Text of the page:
WEDNESDAY, Feb. 2 (HealthDay News) -- U.S. teen birth rates showed notable decreases throughout most states and across all racial and ethnic groups from 2007-09, federal researchers reported Wednesday.
Forty-five states reported significant declines in births to teens 18 to 19 years old from 2007 to 2009. Thirty-one states also reported fewer births to 15-to-17-year-olds in that time period, according to preliminary data analyzed by the National Center for Health Statistics, a division of the U.S. Centers for Disease Control and Prevention.
The overall teen birth rate for 2009 -- 39.1 births per 1,000 teens ages 15 to 19 -- was the lowest since record-keeping began nearly 70 years ago, the CDC first reported in December. The downward trend has remained steady since the early 1990s except for two years, 2006 and 2007.
Northern New England states and the intermountain West reported the steepest declines in birth among teens 18-19 from 2007 to 2009 -- 27 percent for New Hampshire and Vermont, while New York, Louisiana, and New Mexico saw smaller, but still significant, dips of 5 percent.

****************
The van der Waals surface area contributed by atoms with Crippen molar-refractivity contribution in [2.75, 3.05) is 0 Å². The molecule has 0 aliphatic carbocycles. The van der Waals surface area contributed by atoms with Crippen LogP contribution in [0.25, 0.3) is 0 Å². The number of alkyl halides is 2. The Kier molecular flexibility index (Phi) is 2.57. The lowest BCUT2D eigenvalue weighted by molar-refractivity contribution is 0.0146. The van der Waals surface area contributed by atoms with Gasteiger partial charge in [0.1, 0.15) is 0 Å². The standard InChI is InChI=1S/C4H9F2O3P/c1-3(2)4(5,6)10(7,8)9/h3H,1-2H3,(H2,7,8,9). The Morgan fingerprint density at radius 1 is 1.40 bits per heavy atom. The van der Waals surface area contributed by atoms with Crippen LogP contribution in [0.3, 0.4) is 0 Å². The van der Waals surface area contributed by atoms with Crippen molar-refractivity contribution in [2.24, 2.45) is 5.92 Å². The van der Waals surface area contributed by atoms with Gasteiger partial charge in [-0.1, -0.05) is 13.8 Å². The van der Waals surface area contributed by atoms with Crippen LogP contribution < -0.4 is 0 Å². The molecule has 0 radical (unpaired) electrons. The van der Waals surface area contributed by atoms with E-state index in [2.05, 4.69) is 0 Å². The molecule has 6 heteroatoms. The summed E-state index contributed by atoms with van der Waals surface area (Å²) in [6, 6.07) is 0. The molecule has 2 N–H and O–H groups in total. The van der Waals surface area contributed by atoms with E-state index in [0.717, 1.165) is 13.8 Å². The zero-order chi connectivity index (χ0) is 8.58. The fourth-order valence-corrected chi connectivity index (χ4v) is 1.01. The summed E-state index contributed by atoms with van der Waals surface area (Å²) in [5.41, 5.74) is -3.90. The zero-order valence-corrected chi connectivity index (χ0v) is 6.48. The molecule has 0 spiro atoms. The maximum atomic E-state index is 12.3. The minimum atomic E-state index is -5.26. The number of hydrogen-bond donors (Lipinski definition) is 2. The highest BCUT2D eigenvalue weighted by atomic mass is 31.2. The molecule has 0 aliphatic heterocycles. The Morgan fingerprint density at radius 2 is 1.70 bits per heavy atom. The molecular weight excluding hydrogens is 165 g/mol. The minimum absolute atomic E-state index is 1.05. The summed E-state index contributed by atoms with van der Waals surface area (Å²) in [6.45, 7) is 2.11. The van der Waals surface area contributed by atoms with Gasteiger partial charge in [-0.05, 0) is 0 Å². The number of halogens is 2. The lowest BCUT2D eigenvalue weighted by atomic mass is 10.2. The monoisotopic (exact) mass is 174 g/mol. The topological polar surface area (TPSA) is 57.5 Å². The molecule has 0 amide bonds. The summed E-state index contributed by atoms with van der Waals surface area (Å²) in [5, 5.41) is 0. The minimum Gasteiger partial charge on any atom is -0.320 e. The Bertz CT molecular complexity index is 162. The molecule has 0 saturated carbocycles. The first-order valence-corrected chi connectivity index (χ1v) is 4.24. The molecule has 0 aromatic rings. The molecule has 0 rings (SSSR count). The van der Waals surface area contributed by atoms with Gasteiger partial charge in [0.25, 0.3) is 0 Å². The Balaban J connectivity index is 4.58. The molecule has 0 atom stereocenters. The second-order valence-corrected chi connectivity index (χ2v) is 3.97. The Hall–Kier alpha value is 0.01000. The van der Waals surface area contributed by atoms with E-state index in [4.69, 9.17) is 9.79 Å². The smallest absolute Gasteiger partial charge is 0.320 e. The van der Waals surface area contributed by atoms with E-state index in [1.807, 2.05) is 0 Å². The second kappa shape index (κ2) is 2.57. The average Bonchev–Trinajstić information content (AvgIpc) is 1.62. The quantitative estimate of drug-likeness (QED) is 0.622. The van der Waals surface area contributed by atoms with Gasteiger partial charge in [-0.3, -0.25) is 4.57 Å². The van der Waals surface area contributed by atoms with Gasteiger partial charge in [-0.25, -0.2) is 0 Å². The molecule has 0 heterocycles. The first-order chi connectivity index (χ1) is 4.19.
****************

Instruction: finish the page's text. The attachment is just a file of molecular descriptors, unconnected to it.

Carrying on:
Birth rates for younger teens (15-17) dropped the most in the Southeast and the intermountain West, with rates in Arizona going down by 20 percent.
West Virginia was the only state where teen births in that age group rose significantly -- 17 percent -- during those years.
But despite recent notable declines, the United States still leads the developed world in numbers of births to teenagers, which concerns public health officials.
Teen childbearing carries significant risks. Babies born to teenage mothers are more likely to be of low birthweight or preterm than infants born to older women, and they have a higher risk of dying during infancy, the report says.
Additionally, it's estimated that teenage parenting costs the public $9.1 billion a year.
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